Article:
const char *say() const { return m_dog.say(); }
};

Now we can work with instances of MyAnimal, each of which wraps one of Cow, Pig or Dog:

void pullTheString()
{
    MyAnimal *animals[] = 
    {
        new MyCow, 
        new MyPig, 
        new MyDog
    };

    size_t len = sizeof(animals) / sizeof(Animal*);
    size_t index = rand() % len;

    seeAndSay(animals[index]);
}

void seeAndSay(MyAnimal *animal)
{
    printf("The %s says '%s!'", 
        animal->see(), 
        animal->say());
}

This works, but there’s a glaring drawback: we have to define one wrapper class (like MyCow) for every concrete type we want to wrap (like Cow). Holy boilerplate, Batman!

However, we’ve already seen an easy way to have the compiler do this work for us: by using templates for polymorphism …

template <typename T>
class AnimalWrapper : public MyAnimal
{
    const T &m_animal;

public:
    AnimalWrapper(const T &animal)
        : m_animal(animal)
    { }

    const char *see() const { return m_animal.see(); }
    const char *say() const { return m_animal.say(); }
};

Now we can use the single AnimalWrapper template in lieu of MyCow, MyPig and MyDog, to have the compiler generate the derived class for us:

void pullTheString()
{
    MyAnimal *animals[] = 
    {
        new AnimalWrapper(Cow()),
        new AnimalWrapper(Pig()),
        new AnimalWrapper(Dog()),
    };

    size_t len = sizeof(animals) / sizeof(Animal*);
    size_t index = rand() % len;

    seeAndSay(animals[index]);
}

void seeAndSay(MyAnimal *animal)
{
    printf("The %s says '%s!'", 
        animal->see(), 
        animal->say());
}

The Type Erasure Idiom

What we built above is the basis of the ‘type erasure’ idiom. All that’s left is to hide all this machinery behind a another class, so that callers don’t have to deal with our custom interfaces and templates:

class SeeAndSay
{
    // The interface
    class MyAnimal
    {
    public:
        virtual const char *see() const = 0;
        virtual const char *say() const = 0;
    };

    // The derived type(s)
    template <typename T>
    class AnimalWrapper : public MyAnimal
    {
        const T *m_animal;

    public:
        AnimalWrapper(const T *animal)
            : m_animal(animal)
        { }

        const char *see() const { return m_animal->see(); }
        const char *say() const { return m_animal->say(); }
    };

    // Registered animals
    std::vector<MyAnimal*> m_animals;
    
public:
    template <typename T>
    void addAnimal(T *animal)
    {
        m_animals.push_back(new AnimalWrapper(animal));
    }

    void pullTheString()
    {
        size_t index = rand() % m_animals.size();

        MyAnimal *animal = m_animals[index];
        printf("The %s says '%s!'", 
            animal->see(),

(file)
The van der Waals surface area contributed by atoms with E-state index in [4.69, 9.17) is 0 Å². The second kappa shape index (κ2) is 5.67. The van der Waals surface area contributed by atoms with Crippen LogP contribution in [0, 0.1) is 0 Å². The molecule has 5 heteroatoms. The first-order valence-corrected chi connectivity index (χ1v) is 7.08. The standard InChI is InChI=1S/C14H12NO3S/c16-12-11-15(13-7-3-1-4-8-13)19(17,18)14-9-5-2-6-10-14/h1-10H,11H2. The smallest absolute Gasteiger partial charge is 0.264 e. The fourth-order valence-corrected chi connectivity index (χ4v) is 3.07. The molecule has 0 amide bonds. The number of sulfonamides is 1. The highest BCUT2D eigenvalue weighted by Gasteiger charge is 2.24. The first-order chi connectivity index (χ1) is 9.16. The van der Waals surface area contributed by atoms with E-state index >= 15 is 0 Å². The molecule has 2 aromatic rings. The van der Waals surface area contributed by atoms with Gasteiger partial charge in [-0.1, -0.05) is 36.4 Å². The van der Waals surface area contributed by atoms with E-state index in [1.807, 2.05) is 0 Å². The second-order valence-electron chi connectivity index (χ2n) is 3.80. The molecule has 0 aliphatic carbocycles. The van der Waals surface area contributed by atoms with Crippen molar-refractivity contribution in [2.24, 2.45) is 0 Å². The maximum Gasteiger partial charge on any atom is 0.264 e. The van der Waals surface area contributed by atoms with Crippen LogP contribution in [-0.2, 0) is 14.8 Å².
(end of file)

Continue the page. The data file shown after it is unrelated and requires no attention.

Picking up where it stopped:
animal->say());
    }
};

That’s all there really is to it!

This pattern is known as the ‘type erasure’ idiom because we managed to ‘erase’ the concrete types we unified (Cow, Pig, Dog) by hiding them behind a custom interface (MyAnimal). The key to doing so was to implement this interface with a template (AnimalWrapper) that forwards the interface’s methods to the wrapped concrete type. Since the wrapper is templated, we can generate a wrapper automatically for any type that corresponds to the correct interface.

Also note that, even though in the example above, AnimalWrapper::see and AnimalWrapper::say both forward to methods called see() and say() respectively, there’s no need for MyAnimal to have the same interface as the concrete types. For example, we could instead call see()getAnimalName()’, and say()getAnimalSound()’:

class SeeAndSay
{
    // The interface
    class MyAnimal
    {
    public:
        virtual const char *getAnimalName() const = 0;
        virtual const char *getAnimalSound() const = 0;
    };

    // The derived type(s)
    template <typename T>
    class AnimalWrapper : public MyAnimal
    {
        const T *m_animal;

    public:
        AnimalWrapper(const T *animal)
            : m_animal(animal)
        { }

        const char *getAnimalName() const 
        {
            return m_animal->see();
        }

        const char *getAnimalSound() const
        {
            return m_animal->say();
        }
    };

    // Registered animals
    std::vector<MyAnimal*> m_animals;
    
public:
    template <typename T>
    void addAnimal(T *animal)
    {
        m_animals.push_back(new AnimalWrapper(animal));
    }

    void pullTheString()
    {
        size_t index = rand() % m_animals.size();

        MyAnimal *animal = m_animals[index];
        printf("The %s says '%s!'", 
            animal->getAnimalName(), 
            animal->getAnimalSound());
    }
};

Naming

Both MyAnimal and AnimalWrapper have accepted standard names.

MyAnimal is an example of a type erasure concept. That is, MyAnimal captures the concept of an animal, which is shared among all the concrete types we accept (Cow, Dog and Pig). In the end, a concept is just the interface we program against internally (for example, in SeeAndSay::pullTheString()).

AnimalWrapper is an example of a type erasure model. That is, AnimalWrapper models the concrete types as instances of the concept. The model is a templated wrapper object, which implements the concept interface and forwards all concept methods to the underlying concrete type.

In parting, let’s rewrite our original SeeAndSay type erasure example to use the standard parlance. Nothing needs to be changed except a few type names:

class SeeAndSay
{
    class AnimalConcept
    {
    public:
        virtual const char *see() const = 0;
        virtual const char *say() const = 0;
    };

    template <typename T>
    class AnimalModel : public AnimalConcept
    {
        const T *m_animal;

    public:
        AnimalModel(const T *animal)
            : m_animal(animal)
        { }

        const char *see() const { return m_animal->see(); }
        const char *say() const { return m_animal->say(); }
    };

    std::vector<AnimalConcept*> m_animals;
    
public:
    template <typename T>
    void addAnimal(T *animal)
    {
        m_animals.push_back(new AnimalModel(animal));
    }

    void pullTheString()
    {
        size_t index = rand() % m_animals.size();

        AnimalConcept *animal = m_animals[index];
        printf("The %s says '%s!'", 
            animal->see(), 
            animal->say());
    }
};

More Information

For more information on C++’s type erasure idiom, try …